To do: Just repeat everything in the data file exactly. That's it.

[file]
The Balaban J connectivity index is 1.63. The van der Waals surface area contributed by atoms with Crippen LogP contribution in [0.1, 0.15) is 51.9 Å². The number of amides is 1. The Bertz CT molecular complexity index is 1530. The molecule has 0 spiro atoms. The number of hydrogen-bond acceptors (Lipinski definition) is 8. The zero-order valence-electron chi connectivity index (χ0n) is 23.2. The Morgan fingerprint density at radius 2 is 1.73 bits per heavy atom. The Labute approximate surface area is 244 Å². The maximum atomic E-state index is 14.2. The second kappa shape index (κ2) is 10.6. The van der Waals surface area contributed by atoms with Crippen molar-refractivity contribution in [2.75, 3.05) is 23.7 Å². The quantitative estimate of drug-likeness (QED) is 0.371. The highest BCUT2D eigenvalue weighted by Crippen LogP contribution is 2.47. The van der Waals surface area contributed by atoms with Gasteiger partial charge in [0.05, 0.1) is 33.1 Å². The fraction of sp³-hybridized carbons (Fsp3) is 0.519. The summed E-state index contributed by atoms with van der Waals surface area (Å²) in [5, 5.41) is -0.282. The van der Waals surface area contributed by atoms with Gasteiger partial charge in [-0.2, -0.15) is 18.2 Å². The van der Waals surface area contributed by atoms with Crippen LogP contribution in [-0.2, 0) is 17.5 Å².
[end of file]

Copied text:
The Balaban J connectivity index is 1.63. The van der Waals surface area contributed by atoms with Crippen LogP contribution in [0.1, 0.15) is 51.9 Å². The number of amides is 1. The Bertz CT molecular complexity index is 1530. The molecule has 0 spiro atoms. The number of hydrogen-bond acceptors (Lipinski definition) is 8. The zero-order valence-electron chi connectivity index (χ0n) is 23.2. The Morgan fingerprint density at radius 2 is 1.73 bits per heavy atom. The Labute approximate surface area is 244 Å². The maximum atomic E-state index is 14.2. The second kappa shape index (κ2) is 10.6. The van der Waals surface area contributed by atoms with Crippen molar-refractivity contribution in [2.75, 3.05) is 23.7 Å². The quantitative estimate of drug-likeness (QED) is 0.371. The highest BCUT2D eigenvalue weighted by Crippen LogP contribution is 2.47. The van der Waals surface area contributed by atoms with Gasteiger partial charge in [0.05, 0.1) is 33.1 Å². The fraction of sp³-hybridized carbons (Fsp3) is 0.519. The summed E-state index contributed by atoms with van der Waals surface area (Å²) in [5, 5.41) is -0.282. The van der Waals surface area contributed by atoms with Gasteiger partial charge in [-0.2, -0.15) is 18.2 Å². The van der Waals surface area contributed by atoms with Crippen LogP contribution in [-0.2, 0) is 17.5 Å².